There has always been debate about new ways to make art. When the camera was invented, many painters were upset because they thought it was a bad thing for art. The French poet and art critic Charles Baudelaire, who lived in the 1800s, said that photography was “art’s most mortal enemy.” In the 20th century, purists didn’t like digital editing tools or computer-aided design programs because they didn’t require enough skill from the people who used them.
Some critics think that the new type of A.I. tools are different not just because they can make beautiful works of art with little effort. That’s how they function. Apps like DALL-E 2 and Midjourney are made by scraping millions of images from the open web, then teaching algorithms to find patterns and relationships in those images and make new ones in the same style. So, when artists put their work on the internet, they may be unintentionally helping their algorithmic competitors learn.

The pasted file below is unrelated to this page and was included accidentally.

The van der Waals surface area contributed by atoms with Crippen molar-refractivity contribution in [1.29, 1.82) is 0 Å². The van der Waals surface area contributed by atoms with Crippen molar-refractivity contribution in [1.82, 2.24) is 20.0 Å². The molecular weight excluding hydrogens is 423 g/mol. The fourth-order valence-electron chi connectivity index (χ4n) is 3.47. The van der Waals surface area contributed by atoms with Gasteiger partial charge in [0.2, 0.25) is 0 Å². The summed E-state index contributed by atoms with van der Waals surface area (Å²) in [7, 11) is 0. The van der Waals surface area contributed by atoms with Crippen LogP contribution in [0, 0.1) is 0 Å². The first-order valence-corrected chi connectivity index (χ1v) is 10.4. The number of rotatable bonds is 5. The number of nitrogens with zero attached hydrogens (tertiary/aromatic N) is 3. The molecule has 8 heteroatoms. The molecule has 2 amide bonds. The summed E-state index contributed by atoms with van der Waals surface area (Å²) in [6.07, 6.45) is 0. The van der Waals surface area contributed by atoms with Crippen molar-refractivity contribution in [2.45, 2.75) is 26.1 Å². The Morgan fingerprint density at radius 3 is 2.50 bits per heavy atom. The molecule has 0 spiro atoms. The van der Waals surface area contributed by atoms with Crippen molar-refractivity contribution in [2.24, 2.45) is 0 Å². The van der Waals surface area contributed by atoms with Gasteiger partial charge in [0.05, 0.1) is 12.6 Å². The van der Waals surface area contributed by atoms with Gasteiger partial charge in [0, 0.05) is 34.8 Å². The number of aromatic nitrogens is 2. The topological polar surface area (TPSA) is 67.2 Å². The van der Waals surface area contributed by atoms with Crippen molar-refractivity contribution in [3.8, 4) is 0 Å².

“This AI is different because it was trained on artists who are still working,” Last month, digital artist RJ Palmer sent out a tweet. “This thing is actively against artists because it wants our jobs.”
Even some people who like the art made by AI are worried about how it’s made. In a recent essay, technologist and writer Andy Baio said that DALL-E 2, which is probably the most talked-about A.I. image generator on the market, is “almost magical in what it can do, but it raises so many ethical questions that it’s hard to keep track of them all.”
Mr. Allen, who won a blue ribbon, said he understood why artists were worried that artificial intelligence tools would put them out of work. But he said they shouldn’t be mad at the people who use DALL-E 2 or Midjourney to make art. Instead, they should be mad at the companies that replace artists with A.I. tools.
He said, “It shouldn’t be a criticism of the technology itself.” “Ethics have nothing to do with technology. It’s the people’s fault.”
And he told artists to get over their objections to A.I., even if it was just to help them deal with the situation.
Mr. Allen said, “This isn’t going to stop.” “Art is dead, dude. No more. A.I. won. Humans lost.”